The Clinical Potential of C-Peptide Replacement in Type 1 Diabetes
It is well known that C-peptide fulfills an important function in the synthesis of insulin. After cleavage of proinsulin in the pancreatic β-cells, the 31-amino acid C-peptide is secreted into the portal circulation in equimolar concentrations with insulin. After its discovery in 1967 (1), it was believed that C-peptide might exert physiological effects similar to those of insulin. However, no influence on glucose or lipid metabolism could be demonstrated, and C-peptide was subsequently regarded as a waste product of insulin synthesis. Nevertheless, it was found to be useful as an indicator of β-cell function, and since the mid-1970s, C-peptide has been used as a surrogate marker for monitoring the course of type 1 and type 2 diabetes and determining the effects of interventions designed to preserve and improve residual β-cell function.
Several studies demonstrate that patients with type 1 diabetes who show a degree of remaining β-cell activity are considerably less prone to develop microvascular complications than those who are totally C-peptide deficient (2). The possibility that C-peptide may exert direct effects of its own was reevaluated in the early 1990s. A series of studies was undertaken involving administration of the peptide to patients with type 1 diabetes, who lack C-peptide. This approach gave positive results, and it became apparent that replacement of C-peptide in physiological concentrations resulted in significant improvements in several diabetes-induced functional abnormalities (3–7). These surprising findings prompted a renewed interest in C-peptide physiology, and during the past 15 years, a steadily increasing number of reports on new aspects of C-peptide physiology have emerged. The information available today includes studies of the peptide’s interaction with cell membranes and its intracellular signaling properties (8). In vivo studies in animal models of type 1 diabetes have defined a beneficial influence of C-peptide on diabetes-induced functional and structural abnormalities of the kidney, peripheral nerves, and central nervous system (9,10). In addition, several studies in type 1 diabetic patients describing positive effects of C-peptide replacement therapy on nerve and kidney function have appeared (9,11). The wealth of information now available supports the notion that C-peptide administration, together with regular insulin therapy, may be beneficial in the prevention and treatment of microvascular complications. The purpose of this review is to focus on C-peptide physiology and its potential role in the treatment of type 1 diabetes complications.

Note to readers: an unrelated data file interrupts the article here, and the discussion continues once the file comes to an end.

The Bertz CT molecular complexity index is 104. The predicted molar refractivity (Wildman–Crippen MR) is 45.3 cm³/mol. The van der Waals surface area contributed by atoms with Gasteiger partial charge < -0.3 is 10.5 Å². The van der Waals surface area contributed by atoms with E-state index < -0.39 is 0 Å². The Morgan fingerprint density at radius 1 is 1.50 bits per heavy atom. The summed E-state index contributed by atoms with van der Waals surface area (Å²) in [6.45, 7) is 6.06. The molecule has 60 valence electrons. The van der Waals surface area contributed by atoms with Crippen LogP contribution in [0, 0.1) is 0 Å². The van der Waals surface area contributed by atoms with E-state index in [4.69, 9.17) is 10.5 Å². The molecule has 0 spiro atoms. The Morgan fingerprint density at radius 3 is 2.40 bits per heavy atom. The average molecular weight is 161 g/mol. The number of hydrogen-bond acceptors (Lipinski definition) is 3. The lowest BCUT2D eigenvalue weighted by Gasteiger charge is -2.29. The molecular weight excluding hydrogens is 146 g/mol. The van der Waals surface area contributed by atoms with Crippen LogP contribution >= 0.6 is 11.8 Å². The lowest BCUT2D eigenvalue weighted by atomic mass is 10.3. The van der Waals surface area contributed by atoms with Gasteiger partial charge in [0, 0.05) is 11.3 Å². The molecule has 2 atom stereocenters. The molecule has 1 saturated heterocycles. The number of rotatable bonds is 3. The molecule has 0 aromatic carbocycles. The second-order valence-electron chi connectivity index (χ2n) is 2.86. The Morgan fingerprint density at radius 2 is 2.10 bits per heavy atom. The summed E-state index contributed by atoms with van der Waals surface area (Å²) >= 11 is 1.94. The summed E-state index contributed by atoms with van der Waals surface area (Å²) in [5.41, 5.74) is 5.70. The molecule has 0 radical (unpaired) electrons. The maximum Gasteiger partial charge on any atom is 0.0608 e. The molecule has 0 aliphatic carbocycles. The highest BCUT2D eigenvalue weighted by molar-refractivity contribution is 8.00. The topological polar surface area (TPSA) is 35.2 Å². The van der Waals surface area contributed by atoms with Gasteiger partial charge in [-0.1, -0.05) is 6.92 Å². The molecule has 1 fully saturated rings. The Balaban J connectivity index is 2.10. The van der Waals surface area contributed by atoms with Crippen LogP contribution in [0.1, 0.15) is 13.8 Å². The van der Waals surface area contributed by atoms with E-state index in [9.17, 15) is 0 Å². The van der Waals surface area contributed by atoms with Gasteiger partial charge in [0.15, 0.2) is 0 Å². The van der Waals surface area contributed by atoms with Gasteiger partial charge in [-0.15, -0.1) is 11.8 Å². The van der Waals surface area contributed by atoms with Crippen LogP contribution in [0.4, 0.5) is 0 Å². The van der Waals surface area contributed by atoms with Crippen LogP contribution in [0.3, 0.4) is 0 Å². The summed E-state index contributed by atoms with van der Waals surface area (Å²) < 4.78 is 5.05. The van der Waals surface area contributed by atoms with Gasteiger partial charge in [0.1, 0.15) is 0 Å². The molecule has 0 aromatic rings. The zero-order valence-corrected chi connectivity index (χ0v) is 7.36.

CELL MEMBRANE INTERACTION
Specific binding of C-peptide to cultured rat pancreatic adenoma β-cells was described as early as 1986 (12), and further studies have demonstrated stereospecific binding to several human cell types, such as endothelial cells, skin fibroblasts, and renal tubular cells, using rhodamine-labeled C-peptide and fluorescence correlation spectroscopy (13). Bound C-peptide was displaced by excess unlabeled C-peptide and its COOH-terminal pentapeptide but not by insulin, proinsulin, IGF-I, IGF-II, or an all d-amino acid C-peptide, attesting to the specificity of the binding. Full saturation of the C-peptide binding occurred at a concentration of 0.9 nmol/L (Fig. 1A); this finding is in keeping with the notion that at physiological concentrations of C-peptide, all binding sites can be expected to be fully occupied. Consequently, in healthy subjects with normal ambient C-peptide levels, no further response is to be expected after administration of exogenous C-peptide (3). The cell membrane structure with which C-peptide interacts appears to depend on the function of a G-protein–coupled receptor in most tissues, since pretreatment with pertussis toxin modifies the membrane binding (13) and inhibits the downstream signaling effects by C-peptide (14,15). Using [35S]GTPγS binding, it has been shown that G-αi proteins are specifically activated as C-peptide interacts with renal tubular cell membranes (16). All in all, the available studies of the full-length C-peptide and its COOH-terminal pentapeptide reveal properties typical of a peptide ligand interacting with a specific G-protein–coupled receptor, but attempts at its identification using gene cloning and proteomic approaches have not yielded positive results to date. It has also been proposed that the C-peptide membrane interaction might occur via a nonspecific mechanism independent of the peptide’s direction or chirality (17), but such a mechanism has not been confirmed in further studies (18).
Several studies have reported internalization of C-peptide after binding to the cell membrane. Uptake of rhodamine-labeled C-peptide has been demonstrated for mouse fibroblast Swiss 373 and human embryonic kidney 293 cells (19) (Fig. 1B). Internalization has also been shown in human aortic endothelial cells and umbilical artery smooth muscle cells with initial localization to early endosomes before degradation in lysosomes (20). Endosomes are important sorting stations for internalized peptides and may provide a platform for intracellular C-peptide signaling. An additional fate of intracellular C-peptide is its localization to nucleoli, where it promotes transcription of genes encoding for ribosomal RNA (21). These observations provide a mechanism by which C-peptide can exert transcriptional effects, and the findings demonstrate that the peptide may exert growth factor activity (21,22).